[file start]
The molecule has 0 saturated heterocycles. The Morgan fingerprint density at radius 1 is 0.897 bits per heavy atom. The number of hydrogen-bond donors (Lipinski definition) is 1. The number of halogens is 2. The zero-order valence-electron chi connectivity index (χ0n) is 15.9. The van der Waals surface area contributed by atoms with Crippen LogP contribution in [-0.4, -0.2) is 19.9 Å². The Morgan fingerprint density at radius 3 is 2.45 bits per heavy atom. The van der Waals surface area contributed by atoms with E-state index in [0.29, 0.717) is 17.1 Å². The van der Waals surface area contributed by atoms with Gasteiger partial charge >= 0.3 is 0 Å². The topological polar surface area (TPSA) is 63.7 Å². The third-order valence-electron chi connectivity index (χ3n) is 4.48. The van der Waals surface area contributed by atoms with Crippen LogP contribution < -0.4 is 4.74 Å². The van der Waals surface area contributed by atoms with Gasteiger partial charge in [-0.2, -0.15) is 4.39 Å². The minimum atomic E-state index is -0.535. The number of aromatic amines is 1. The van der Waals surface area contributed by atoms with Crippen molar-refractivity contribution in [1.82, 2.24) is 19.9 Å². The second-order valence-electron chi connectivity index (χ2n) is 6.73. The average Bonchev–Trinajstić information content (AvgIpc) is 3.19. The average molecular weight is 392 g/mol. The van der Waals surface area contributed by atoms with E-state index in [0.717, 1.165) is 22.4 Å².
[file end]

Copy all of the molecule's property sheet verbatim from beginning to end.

The molecule has 0 saturated heterocycles. The Morgan fingerprint density at radius 1 is 0.897 bits per heavy atom. The number of hydrogen-bond donors (Lipinski definition) is 1. The number of halogens is 2. The zero-order valence-electron chi connectivity index (χ0n) is 15.9. The van der Waals surface area contributed by atoms with Crippen LogP contribution in [-0.4, -0.2) is 19.9 Å². The Morgan fingerprint density at radius 3 is 2.45 bits per heavy atom. The van der Waals surface area contributed by atoms with E-state index in [0.29, 0.717) is 17.1 Å². The van der Waals surface area contributed by atoms with Gasteiger partial charge >= 0.3 is 0 Å². The topological polar surface area (TPSA) is 63.7 Å². The third-order valence-electron chi connectivity index (χ3n) is 4.48. The van der Waals surface area contributed by atoms with Crippen LogP contribution < -0.4 is 4.74 Å². The van der Waals surface area contributed by atoms with Gasteiger partial charge in [-0.2, -0.15) is 4.39 Å². The minimum atomic E-state index is -0.535. The number of aromatic amines is 1. The van der Waals surface area contributed by atoms with Crippen molar-refractivity contribution in [1.82, 2.24) is 19.9 Å². The second-order valence-electron chi connectivity index (χ2n) is 6.73. The average Bonchev–Trinajstić information content (AvgIpc) is 3.19. The average molecular weight is 392 g/mol. The van der Waals surface area contributed by atoms with E-state index in [0.717, 1.165) is 22.4 Å².